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Ed. note: This was originally published on the AIDS.gov Blog.
The epidemic of chronic hepatitis C virus (HCV) infection impacts over 3 million individuals in the United States, and over 50% of infected people are undiagnosed. In an effort to increase the number of people who are aware of their HCV infection and link them to care, in 2012 the U.S. Centers for Disease Control and Prevention (CDC) recommended that all persons born from 1945 through 1965 be tested for HCV, given that this group currently accounts for more than 75% of adults infected with hepatitis C in the U.S. and are five times more likely to be infected than other adults. Subsequently, in 2013, the U.S. Preventive Services Task Force also recommended a one-time HCV screening for adults born between 1945 and 1965.
Hepatitis C among African Americans
These screening guidelines are especially important for African Americans, a group that is disproportionately affected by HCV infection. An estimated 1 in 12 African-American men born from 1945 through 1965 have been exposed to HCV (Armstrong, et al. 2006) Exit Disclaimer. African Americans experience high rates of death due to cirrhosis and liver cancer, often related to chronic HCV infection (Ly, et al. 2014) Exit Disclaimer. However, some people may be reluctant to be tested or seek treatment because of serious and often debilitating side effects associated with the previous standard of care for treating HCV, which included injections of interferon-alfa. Furthermore, interferon-based treatment resulted in cure rates among African Americans that were significantly lower than among Caucasian populations, highlighting the need for new treatment options to increase the possibility of cure for all patients. This blog will summarize the recent rapid advances in HCV treatment that now allow most patients, including African Americans, to be treated and cured without interferon.
HCV Treatment History
Pegylated interferon-alfa (Peg-IFN) and ribavirin (RBV) were used to treat genotype 1 HCV from 2002 until 2011. This combination cured about 40% to 50% of Caucasians, but only 19% to 21% of African Americans, so there was reluctance among many African American patients to take injections of Peg-IFN, with many difficult side effects, for 48 weeks, with only a 1 out of 5 chance of being cured. For years, it was unclear why African Americans did not respond well to interferon. Finally, in 2009, it was discovered that African Americans are much less likely to inherit genes (IL28B polymorphisms) that allow Peg-IFN to work by helping liver cells eliminate the HCV (Ge, et al. 2009). It was clear that in order to improve HCV cure rates for African Americans, alternative treatments would be needed.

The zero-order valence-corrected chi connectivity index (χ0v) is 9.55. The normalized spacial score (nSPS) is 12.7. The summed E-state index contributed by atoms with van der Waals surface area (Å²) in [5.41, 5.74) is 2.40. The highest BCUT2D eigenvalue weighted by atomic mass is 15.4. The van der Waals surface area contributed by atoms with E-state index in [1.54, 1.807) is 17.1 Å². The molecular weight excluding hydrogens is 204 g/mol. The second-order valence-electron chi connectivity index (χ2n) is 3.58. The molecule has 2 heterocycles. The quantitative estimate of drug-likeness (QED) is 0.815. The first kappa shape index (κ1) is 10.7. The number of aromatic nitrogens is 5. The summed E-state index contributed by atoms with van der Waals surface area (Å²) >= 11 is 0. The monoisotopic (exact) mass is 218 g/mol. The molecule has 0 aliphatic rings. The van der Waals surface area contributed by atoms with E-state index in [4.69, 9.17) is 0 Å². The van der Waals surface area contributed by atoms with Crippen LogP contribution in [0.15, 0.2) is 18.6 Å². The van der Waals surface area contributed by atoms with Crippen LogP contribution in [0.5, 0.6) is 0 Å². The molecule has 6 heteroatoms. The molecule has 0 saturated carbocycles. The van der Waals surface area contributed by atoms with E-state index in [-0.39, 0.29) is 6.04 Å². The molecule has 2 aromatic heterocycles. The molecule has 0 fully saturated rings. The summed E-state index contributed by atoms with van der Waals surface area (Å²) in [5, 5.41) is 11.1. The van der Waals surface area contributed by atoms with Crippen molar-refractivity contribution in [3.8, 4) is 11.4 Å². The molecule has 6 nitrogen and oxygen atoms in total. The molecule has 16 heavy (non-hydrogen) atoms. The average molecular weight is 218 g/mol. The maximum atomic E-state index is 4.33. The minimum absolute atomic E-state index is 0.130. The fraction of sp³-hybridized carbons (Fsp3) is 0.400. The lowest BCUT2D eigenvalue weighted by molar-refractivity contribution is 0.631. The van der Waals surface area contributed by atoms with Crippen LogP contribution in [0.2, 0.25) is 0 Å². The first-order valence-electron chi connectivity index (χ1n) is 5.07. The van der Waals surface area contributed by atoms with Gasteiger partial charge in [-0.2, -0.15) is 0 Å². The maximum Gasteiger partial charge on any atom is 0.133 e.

New HCV Treatments: Faster, Better Tolerated, Higher Cure Rates for All
The past four years have seen significant advances in HCV treatment, with several new drugs coming to market that can now cure HCV in a shorter period of time and with fewer side effects. The first oral, direct-acting antiviral drugs, telaprevir and boceprevir, were approved by the Food and Drug Administration (FDA) in 2011 and increased cure rates but still required co-administration with Peg-IFN. Clinical trials using boceprevir or telaprevir showed that African Americans had increased cure rates of 53% to 62%, but these rates were still lower than the 68% to 78% cure rate seen for Caucasians.
In October 2014, the combination of sofosbuvir plus ledipasvir (Harvoni™) received FDA approval. This treatment represented a dramatic shift in the approach to HCV therapy as it is a single pill taken once a day that effectively blocks HCV replication. The treatment course lasts from 8 to 24 weeks, depending on if a patient was previously treated unsuccessfully for HCV or if cirrhosis of the liver is present. Furthermore, it can be used for people who have HIV-HCV coinfection, cirrhosis, liver failure, and liver transplant, and it is very well tolerated. Researchers studied 308 people who identified as Black in clinical trials of Harvoni™. The cure rate was 95% in Black/African American patients compared with 97% in non-Black patients. This is the first time we have seen a study in which nearly all African Americans were cured of their HCV infection (Jeffers, et al. AASLD 2014 Abstract #237).